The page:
Although millions of people each year earn cash refunds from the Internal Revenue Service (IRS) via the Earned Income Tax Credit (EITC), many others, including many people with disabilities, are not taking advantage of this generous program.
In late January 2018, the IRS issued a Notice encouraging tax filers with disabilities to apply for the EITC, noting that the tax credit could put a refund of up to $6,318 into an eligible taxpayer’s pocket. According to the IRS, many eligible people miss out on the EITC because they fall below the income threshold requiring them to file taxes, even though they can still file taxes and possibly get the credit. Others incorrectly believe that receiving the EITC will jeopardize their eligibility for other government benefits.
The EITC is available to individuals making up to $15,010, a figure that rises based on the person’s tax filing status and the number of qualifying children in the person’s household. For a married couple filing jointly with three qualifying children, the maximum household income is $53,930. Married couples filing taxes separately, as opposed to jointly, are not eligible for the EITC.
Taxpayers may claim a child with a disability or a relative with a disability of any age to get the credit if the person meets all other EITC requirements. For many EITC recipients, the credit may not only result in paying no taxes, but in receiving a refund from the IRS. The maximum refund for 2017 is $6,318.
To be eligible for the EITC, people must have “earned income.” Income from Social Security Disability Insurance (SSDI), Supplemental Security Income (SSI) or military disability benefits is not considered “earned income,” although recipients of these programs may still end up benefiting from the EITC if other people in their household are making “earned income.”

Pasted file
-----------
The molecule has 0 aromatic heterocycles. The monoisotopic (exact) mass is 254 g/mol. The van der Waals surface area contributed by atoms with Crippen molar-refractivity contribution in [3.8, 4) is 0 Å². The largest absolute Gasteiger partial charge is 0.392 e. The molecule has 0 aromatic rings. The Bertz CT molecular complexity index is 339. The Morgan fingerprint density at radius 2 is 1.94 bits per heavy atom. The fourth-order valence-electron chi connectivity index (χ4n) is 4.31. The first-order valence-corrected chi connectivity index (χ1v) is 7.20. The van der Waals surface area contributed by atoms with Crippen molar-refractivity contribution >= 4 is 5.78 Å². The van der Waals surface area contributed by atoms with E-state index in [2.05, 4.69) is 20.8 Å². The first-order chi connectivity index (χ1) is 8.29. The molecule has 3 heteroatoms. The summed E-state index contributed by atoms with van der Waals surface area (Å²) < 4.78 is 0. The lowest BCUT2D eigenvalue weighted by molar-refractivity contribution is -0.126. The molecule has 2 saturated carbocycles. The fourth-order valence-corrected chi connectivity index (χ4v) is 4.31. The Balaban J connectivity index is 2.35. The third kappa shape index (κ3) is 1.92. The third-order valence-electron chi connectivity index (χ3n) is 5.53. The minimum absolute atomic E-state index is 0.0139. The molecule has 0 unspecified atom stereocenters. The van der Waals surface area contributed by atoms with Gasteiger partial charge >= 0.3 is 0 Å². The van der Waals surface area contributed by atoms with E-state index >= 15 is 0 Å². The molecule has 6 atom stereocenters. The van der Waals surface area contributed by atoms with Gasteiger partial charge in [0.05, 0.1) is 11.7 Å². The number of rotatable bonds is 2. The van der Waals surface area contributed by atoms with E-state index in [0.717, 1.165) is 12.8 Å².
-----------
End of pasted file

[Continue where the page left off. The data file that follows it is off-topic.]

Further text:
On the other hand, income from employer-provided disability benefits is considered “earned income,” until the recipient reaches “minimum retirement age,” meaning the age the person could have begun receiving a pension or annuity from their former employer.
Refunds received via the EITC are not considered income for the purposes of means-tested government benefit programs, such as Medicaid, SSI, Supplemental Nutritional Assistance Program (SNAP) benefits, Section 8 housing, or other programs with maximum income limits.
For an IRS estimate of the size of your potential refund from the EITC, click here.
For people needing assistance in filing their taxes, the IRS has a Volunteer Income Assistance Program, which provides free services for certain people making less than $54,000, including people with disabilities and limited English speakers. For the elderly, the IRS has a similar program, known as the Tax Counseling for the Elderly program.
For more from the IRS about the EITC, click here.
Supplemental Security Income (SSI) is a federal program that helps people with disabilities and very low incomes pay for food and shelter. SSI is often confused with Social Security Disability Insurance (SSDI). One of the main differences between the two programs is that SSDI is available to people with disabilities no matter how much money they earn or have, while SSI places very strict limits on a recipient's income and assets. However, in most states, an SSI beneficiary also qualifies for Medicaid health coverage, which can be an extremely valuable benefit.
Once an SSI applicant has shown that she is disabled, she must also prove that she meets the program’s rules for income and assets. As far as assets are concerned, to be eligible for SSI, an applicant can have no more than $2,000 in assets ($3,000 for a couple), a figure that has not changed since 1989. If the applicant can use or liquidate an asset to pay for food or shelter, the asset will probably count as a "resource" against this limit. A resource would include any funds held in the applicant's bank accounts, retirement accounts, or in cash. The $2,000 resource limit does not disappear once a person qualifies for SSI. If an SSI beneficiary ends a month with more than $2,000 in her name, she will lose her benefits in the following month.